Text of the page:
September 21, 2017

Archives for July 12, 2017

Tenth Circuit: Summary Judgment Not Appropriate when Questions of Fact Remain over Contract Dispute

The Tenth Circuit Court of Appeals published its opinion in Obermeyer Hydro Accessories, Inc. v. CSI Calendaring, Inc. on Thursday, March 30, 2017.

Obermeyer Hydro Accessories, Inc. purchased fabric sheets used for water control structures from CSI Calendering, Inc. beginning in 2010. The parties’ dispute arose from a January 2013 quote for the product. The quote was a 50% increase from the parties’ earlier transactions. The parties agree that they had a contract, but they disagree on when it was formed. The district court granted summary judgment to CSI and Obermeyer appealed.

Obermeyer contends that the contract was formed before the January quote. “CSI contends that the contract was not formed until the January quote and that even if the parties had a prior contract, the contract was modified (1) by the quote or (2) by Obermeyer” making numerous payments invoiced at the price from the January quote. The Tenth Circuit held that a jury could find that a contract was formed before the January quote, and questions of fact remain as to the whether the contract was modified by the January quote or Obermeyer’s subsequent payments. Therefore, summary judgment was not appropriate.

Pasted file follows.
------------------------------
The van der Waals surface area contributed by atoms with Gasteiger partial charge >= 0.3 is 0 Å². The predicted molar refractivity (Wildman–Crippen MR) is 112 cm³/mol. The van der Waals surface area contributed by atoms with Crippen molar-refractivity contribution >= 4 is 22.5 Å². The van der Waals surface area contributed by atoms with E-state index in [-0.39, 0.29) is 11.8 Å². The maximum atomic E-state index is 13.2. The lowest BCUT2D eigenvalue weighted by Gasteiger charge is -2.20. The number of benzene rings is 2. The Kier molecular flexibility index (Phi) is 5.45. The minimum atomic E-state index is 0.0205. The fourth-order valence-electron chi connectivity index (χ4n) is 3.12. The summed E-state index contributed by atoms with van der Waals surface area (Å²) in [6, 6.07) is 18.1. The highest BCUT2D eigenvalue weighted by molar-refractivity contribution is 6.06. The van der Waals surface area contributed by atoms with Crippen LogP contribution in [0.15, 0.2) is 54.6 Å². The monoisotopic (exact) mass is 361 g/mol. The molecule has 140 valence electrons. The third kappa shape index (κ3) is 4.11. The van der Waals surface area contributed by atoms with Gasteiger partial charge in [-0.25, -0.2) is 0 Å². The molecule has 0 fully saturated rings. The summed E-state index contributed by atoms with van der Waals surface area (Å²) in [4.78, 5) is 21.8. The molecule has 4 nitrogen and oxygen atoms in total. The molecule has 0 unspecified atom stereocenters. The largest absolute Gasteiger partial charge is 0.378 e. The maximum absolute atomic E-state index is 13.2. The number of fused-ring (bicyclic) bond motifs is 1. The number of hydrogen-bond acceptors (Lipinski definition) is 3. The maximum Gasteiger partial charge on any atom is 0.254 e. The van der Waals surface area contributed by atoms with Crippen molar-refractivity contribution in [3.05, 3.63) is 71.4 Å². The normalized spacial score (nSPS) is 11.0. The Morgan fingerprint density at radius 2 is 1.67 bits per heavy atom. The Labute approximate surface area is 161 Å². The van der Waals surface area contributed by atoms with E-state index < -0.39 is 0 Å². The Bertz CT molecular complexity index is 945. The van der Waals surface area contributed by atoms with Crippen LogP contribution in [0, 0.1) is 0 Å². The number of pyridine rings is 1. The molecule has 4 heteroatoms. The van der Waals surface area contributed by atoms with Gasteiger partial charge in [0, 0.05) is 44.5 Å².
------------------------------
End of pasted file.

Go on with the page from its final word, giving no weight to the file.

The Tenth Circuit reviewed the grant of summary judgment de novo. The court applied Texas law as the governing law of the agreement, as agreed to by the parties. The Tenth Circuit applied the six elements under Texas law “needed to form a valid and binding contract.” The court reviewed the circumstances of what the parties said and did objectively to determine whether there was a meeting of the minds. Because “there was no evidence that CSI had ever suggested before January 11 that timing of invoices would affect the price,” a jury could reasonably find that the price was offered and accepted before the January quote.

The court then addressed CSI’s arguments that even if the contract was formed before the January quote that it was modified, and therefore CSI is entitled to summary judgment. “Modification requires mutual consent, which is ordinarily a question of fact for the jury.” The party asserting modification has the burden to prove modification by establishing notice of the change and acceptance. The other party must have knowledge of the nature of the change. Further, “Texas law requires that modification of a contract for the sale of goods must be made in objective and subjective good faith.”

CSI did not meet its burden. CSI did not explicitly state that it was changing the price, nor did it explain to Obermeyer its reason for the modification as required to establish objective good faith. CSI asserted that the change in price was made clear in the January quote by the use of the term turnkey. However, “CSI never explained to Obermeyer how it was using the term turnkey and the term had never before been used in their dealings.” Additionally, Obermeyer could have made natural assumptions not indicative of a massive change in pricing. Here, the court stated that “the specifics of the purported change smack of fast dealing.” And that, “on this record a jury could reasonably reject CSI’s explanation.”